Robert C. McQuilkin was the first president of Columbia International University from 1923-1952. In 1918, McQuilkin and his wife Marguerite were days away from an assignment as missionaries when the ship that was to carry them to Africa burned and sunk the day before the ship’s departure. That left McQuilkin questioning God’s next move for him and opened up the opportunity for McQuilkin to later accept the position to lead a new work in Columbia, S.C. called the Southern Bible Institute. It would soon be renamed Columbia Bible College, and by 1994, Columbia International University.
McQuilkin’s first career was in building construction while earning a bachelor’s degree from the University of Pennsylvania. His first ministry opportunity came 1912 as he went to work as associate editor for the influential “Sunday School Times.” It was during this time that McQuilkin established the Oxford Conference in Pennsylvania where he proclaimed the “Victorious Christian Life” message, which would become a core value of CIU.
In conjunction with Columbia Bible College, McQuilkin founded the Ben Lippen Conference Center, a place where the Victorious Christian Life was proclaimed and where young people were encouraged to consider the mission field.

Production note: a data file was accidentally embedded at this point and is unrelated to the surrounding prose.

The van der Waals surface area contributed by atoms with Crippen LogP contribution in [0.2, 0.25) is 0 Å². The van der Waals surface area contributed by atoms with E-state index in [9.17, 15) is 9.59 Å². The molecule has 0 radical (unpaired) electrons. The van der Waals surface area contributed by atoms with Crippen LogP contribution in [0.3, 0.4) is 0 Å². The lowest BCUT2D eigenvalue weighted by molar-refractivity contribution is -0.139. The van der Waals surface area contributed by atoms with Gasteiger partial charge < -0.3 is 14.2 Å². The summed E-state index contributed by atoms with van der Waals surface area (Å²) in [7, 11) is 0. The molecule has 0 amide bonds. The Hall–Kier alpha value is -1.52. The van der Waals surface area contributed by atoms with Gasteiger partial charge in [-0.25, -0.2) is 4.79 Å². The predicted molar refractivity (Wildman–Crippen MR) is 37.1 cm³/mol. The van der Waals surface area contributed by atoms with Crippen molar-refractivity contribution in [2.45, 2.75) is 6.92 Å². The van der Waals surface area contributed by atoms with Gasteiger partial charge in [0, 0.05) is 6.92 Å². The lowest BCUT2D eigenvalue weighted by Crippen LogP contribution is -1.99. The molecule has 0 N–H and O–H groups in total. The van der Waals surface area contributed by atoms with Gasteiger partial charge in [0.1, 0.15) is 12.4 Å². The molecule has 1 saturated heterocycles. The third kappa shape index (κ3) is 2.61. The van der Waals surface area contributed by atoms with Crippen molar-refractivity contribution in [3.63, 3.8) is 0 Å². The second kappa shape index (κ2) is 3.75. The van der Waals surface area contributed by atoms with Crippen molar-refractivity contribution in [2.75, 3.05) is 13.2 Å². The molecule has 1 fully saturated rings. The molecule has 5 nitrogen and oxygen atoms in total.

McQuilkin’s thoughts live on in a number of books including, The Lord is My Shepherd, The Message of Romans, Be of Good Cheer, and Lord, Teach Us to Pray.
While president of CIU, McQuilkin kept a busy speaking schedule, including a Business Men’s Class in downtown Columbia beginning in 1926, which continued throughout his life. He was instrumental in organizing of the Student Foreign Missions Fellowship in the 1930s. It would later unite with Intervarsity Christian Fellowship and perpetuate the missions thrust through the Urbana Conferences.
Health problems sidelined McQuilkin in 1951. But he continued to preach as he was able at conferences and at CIU until his death in 1952.